Albert Winn’s photography captures the intertwining influences of Judaism and illness
When the cold-and-flu season rolls around, Albert Winn’s longtime boyfriend usually gets sidelined by a bug for a week or two, but Winn says he seldom gets a sniffle.
“Virus?” Winn said with a chuckle as he mused on his robustness. “You don’t know from virus.”
Sixty-year-old Winn has been living with HIV since at least the late 1980s.
“I was diagnosed in 1989, but a previous boyfriend had died, and I knew plenty of guys who had become sick,” he said.
In 1989, many gay men were burying lovers and tending to sick friends.
That grim landscape inspired many gay artists and activists to turn morosely inward or angrily outward — to create art heavy with loss or to shake a fist at the larger social and political order that stood by idly as thousands died.
But as a gay Jew with AIDS who was about to launch his career as a photographer, Winn saw that fateful turn in his life not as a predicament but as an opportunity to document and explore the interplay between the distinct yet overlapping elements that defined him as a person.
Which is not to say that Winn’s 20-year AIDS odyssey has been anything less than arduous.
Like many people who received a diagnosis in the early years of the epidemic, Winn suspects he had been living with HIV for some time before telltale illnesses prompted him to get tested.
“It hit me pretty strongly,” he said. “I was perfectly OK in the doctor’s office, then I got into my car and started crying.”
At the time, Winn was living in West Hollywood with Scott Portnoff, his flu-prone boyfriend, and working toward his master of fine arts in photography at California Institute of the Arts.
“I told Scott, ‘I’m not going to let this get me down,'” Winn recalled.
Winn’s resolve was soon tested. He began to develop wasting syndrome — a condition in which the body can’t produce enough energy to replace the muscle and fat it loses as it fights disease — and his doctors told him there was nothing they could do to stop his decline.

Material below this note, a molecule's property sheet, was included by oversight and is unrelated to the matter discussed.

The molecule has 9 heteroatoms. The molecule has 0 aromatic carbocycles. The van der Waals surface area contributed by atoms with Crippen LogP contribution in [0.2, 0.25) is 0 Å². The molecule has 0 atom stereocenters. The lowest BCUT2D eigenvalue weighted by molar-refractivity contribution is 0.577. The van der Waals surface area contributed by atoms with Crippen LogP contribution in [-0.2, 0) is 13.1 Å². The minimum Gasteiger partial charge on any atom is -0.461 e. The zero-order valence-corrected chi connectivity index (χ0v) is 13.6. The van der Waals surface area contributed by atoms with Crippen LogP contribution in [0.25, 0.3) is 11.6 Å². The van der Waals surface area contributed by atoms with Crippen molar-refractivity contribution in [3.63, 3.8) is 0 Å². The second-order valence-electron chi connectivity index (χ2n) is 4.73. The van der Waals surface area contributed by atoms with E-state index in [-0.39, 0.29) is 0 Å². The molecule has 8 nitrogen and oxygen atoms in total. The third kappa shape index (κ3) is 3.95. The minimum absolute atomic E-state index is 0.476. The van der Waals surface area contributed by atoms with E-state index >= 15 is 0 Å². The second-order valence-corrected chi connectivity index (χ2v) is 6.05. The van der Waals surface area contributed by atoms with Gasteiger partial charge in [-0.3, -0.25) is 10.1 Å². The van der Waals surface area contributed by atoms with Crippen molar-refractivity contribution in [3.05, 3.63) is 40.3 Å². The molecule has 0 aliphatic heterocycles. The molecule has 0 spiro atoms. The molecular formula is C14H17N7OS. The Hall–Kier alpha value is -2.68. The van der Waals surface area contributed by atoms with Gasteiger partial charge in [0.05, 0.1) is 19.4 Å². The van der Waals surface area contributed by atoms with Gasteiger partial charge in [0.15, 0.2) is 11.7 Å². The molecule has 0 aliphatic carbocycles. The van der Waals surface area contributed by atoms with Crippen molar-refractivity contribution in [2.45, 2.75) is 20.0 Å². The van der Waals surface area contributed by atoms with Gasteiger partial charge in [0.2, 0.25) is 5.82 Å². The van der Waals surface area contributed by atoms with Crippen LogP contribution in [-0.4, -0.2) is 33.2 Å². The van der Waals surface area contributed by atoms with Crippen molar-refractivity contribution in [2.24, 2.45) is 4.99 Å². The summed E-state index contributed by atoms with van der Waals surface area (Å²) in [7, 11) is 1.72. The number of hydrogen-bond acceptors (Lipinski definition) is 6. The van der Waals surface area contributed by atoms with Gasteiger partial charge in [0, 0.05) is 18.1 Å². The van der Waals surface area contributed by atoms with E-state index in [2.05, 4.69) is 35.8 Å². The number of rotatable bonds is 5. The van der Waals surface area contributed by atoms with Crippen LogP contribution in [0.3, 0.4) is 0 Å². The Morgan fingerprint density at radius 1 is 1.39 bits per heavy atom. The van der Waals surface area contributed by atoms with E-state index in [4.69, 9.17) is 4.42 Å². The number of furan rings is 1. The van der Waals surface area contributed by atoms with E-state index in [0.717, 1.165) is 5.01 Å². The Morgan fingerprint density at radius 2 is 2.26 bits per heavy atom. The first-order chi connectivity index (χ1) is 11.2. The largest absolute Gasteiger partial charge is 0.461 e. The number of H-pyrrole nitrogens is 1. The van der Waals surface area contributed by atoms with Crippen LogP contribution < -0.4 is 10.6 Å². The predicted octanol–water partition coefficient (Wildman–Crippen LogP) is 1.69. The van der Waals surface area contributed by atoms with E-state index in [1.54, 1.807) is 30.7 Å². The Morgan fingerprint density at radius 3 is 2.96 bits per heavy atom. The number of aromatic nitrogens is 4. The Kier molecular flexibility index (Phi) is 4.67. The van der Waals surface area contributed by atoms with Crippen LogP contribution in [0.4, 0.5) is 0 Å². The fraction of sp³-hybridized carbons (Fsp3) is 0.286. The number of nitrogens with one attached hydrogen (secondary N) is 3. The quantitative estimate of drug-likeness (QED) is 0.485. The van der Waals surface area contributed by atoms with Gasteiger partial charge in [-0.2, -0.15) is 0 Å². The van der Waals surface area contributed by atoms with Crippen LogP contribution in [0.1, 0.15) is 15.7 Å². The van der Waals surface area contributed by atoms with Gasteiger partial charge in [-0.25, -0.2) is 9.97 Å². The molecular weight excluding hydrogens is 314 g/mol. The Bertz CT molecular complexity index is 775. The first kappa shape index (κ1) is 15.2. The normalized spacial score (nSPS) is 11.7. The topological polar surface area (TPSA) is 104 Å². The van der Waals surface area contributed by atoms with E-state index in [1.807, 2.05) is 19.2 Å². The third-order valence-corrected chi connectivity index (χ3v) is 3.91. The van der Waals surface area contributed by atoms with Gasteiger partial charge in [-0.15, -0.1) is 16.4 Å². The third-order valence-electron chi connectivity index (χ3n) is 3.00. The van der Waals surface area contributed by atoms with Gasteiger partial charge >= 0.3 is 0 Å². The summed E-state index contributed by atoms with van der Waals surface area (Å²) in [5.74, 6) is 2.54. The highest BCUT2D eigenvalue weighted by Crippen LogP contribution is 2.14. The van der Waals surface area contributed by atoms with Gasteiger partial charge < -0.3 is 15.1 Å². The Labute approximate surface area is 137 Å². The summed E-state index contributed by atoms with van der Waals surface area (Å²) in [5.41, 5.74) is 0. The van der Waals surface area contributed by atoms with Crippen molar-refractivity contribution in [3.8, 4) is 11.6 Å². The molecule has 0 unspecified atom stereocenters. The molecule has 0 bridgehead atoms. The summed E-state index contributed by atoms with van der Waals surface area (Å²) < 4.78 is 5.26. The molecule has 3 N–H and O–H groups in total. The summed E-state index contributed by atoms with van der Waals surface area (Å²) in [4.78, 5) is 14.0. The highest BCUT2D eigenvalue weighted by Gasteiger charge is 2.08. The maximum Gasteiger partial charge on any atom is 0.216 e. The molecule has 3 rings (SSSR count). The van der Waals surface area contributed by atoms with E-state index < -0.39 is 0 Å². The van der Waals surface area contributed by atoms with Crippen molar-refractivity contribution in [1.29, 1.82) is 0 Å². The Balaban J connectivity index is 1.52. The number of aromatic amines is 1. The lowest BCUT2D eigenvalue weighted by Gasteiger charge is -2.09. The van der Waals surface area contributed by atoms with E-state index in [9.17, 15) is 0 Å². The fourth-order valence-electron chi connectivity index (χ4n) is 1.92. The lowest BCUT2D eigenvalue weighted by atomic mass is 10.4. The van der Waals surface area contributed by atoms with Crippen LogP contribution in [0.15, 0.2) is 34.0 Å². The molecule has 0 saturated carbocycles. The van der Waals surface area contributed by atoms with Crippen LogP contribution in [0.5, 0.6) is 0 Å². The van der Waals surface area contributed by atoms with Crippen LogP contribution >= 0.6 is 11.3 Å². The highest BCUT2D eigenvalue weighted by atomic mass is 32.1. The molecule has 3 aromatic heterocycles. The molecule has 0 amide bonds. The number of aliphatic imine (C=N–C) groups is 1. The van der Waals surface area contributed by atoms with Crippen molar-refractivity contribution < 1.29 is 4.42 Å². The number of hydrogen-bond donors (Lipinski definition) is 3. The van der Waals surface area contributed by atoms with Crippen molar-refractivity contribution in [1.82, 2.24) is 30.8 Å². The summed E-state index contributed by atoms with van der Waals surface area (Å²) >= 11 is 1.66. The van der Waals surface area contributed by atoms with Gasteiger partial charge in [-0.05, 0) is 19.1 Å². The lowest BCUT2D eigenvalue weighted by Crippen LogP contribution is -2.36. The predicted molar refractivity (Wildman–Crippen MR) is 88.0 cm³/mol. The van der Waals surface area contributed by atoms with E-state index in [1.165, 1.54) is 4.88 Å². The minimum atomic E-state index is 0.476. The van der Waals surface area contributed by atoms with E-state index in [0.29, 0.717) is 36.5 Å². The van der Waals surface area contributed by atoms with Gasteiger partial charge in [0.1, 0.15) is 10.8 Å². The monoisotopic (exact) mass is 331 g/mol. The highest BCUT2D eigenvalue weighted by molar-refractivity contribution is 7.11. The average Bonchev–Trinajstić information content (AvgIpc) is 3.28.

Coming out to his family as gay had been a long, difficult process for Winn. The sudden onset of AIDS served to clarify the preciousness of time for him, and he decided he was going to explain his new situation to everyone who was dear to him as soon as possible.
He got on a plane and flew to Florida so that he could tell his parents about his illness face-to-face.
“At the time, AIDS was a death sentence, and they needed to see that I was alive,” Winn said. “A funny thing happens when you become ill. Even though you’re the person who’s sick, you have to be a caregiver in a way. You can’t just dump information on people.”
Such insight — that people who are gravely ill are not “the dying” but are still to be counted among “the living” — was pivotal for Winn. It informed not only his approach to his illness but also his angle on the work he was producing as a photographer.
“I had already been doing a lot of self-portraits,” he said. “Then it clicked — this is now my topic. Not just self-portraits, but autobiography.”
His thesis project at CalArts began to take shape as “My Life Until Now,” a collage of images and text anchored by autobiographical photography that reveals Winn and his life in thick detail.
If his HIV diagnosis spurred the development of his artist’s eye, Winn’s sparring with Nicholas Nixon, a mentor to Winn who had been one of the first photographers to document the AIDS crisis, helped to clarify his vision.
Nixon’s photographs depicted the ravages of AIDS in clinical and often gruesome imagery. When Nixon’s work was exhibited at the Museum of Modern Art in New York City, the show was picketed by gay activists who saw the pictures as dehumanizing.
“I had a similar reaction to the project,” Winn said. “I was concerned about how gay people and people with AIDS were represented. You’ve got to remember that you’re looking at a person.”
Portraying his personhood meant, for Winn, including signifiers of his Jewish and gay identities as well as emblems of his struggle with AIDS. Thus, images in “My Life Until Now” often feature moments in his relationship with Scott and the everyday, intertwining influences of Judaism and illness.
One of the most affecting pictures in the project is “Akedah,” in which the viewer sees Winn’s bare torso, his arm wrapped with tefillin, and an adhesive bandage in the crook of his left elbow.
“I began to practice putting on tefillin,” said Winn, who was raised in a Conservative family but had never considered himself religious. “There was something primal about binding prayers to your arm, next to your heart — to get them as close to your skin as you can.”
The act of binding prayers to his body also helped Winn contain the difficult feelings triggered by the daily ritual of having his blood drawn while he was in a clinical study of experimental AIDS therapies at UCLA.
“Over time, instead of getting used to it, it got worse,” Winn said. “So I wondered, ‘How do I make sense out of something that’s driving me insane?'”
The physical similarity between the act of putting on teffilin and “a Jewish guy having a rubber thing wrapped around his arm” was obvious to Winn. But the deeper resonance was between the life-and-death urgency of his situation and the ancient story of the binding of Isaac.
“I realized I was making a sacrifice for science, but it was also saving my life,” Winn said.
The picture, which Winn took shortly after having his blood drawn during the UCLA study, became one of the most iconic images in “My Life Until Now.” It has since become part of the permanent collections in the Library of Congress and the Jewish Museum in New York.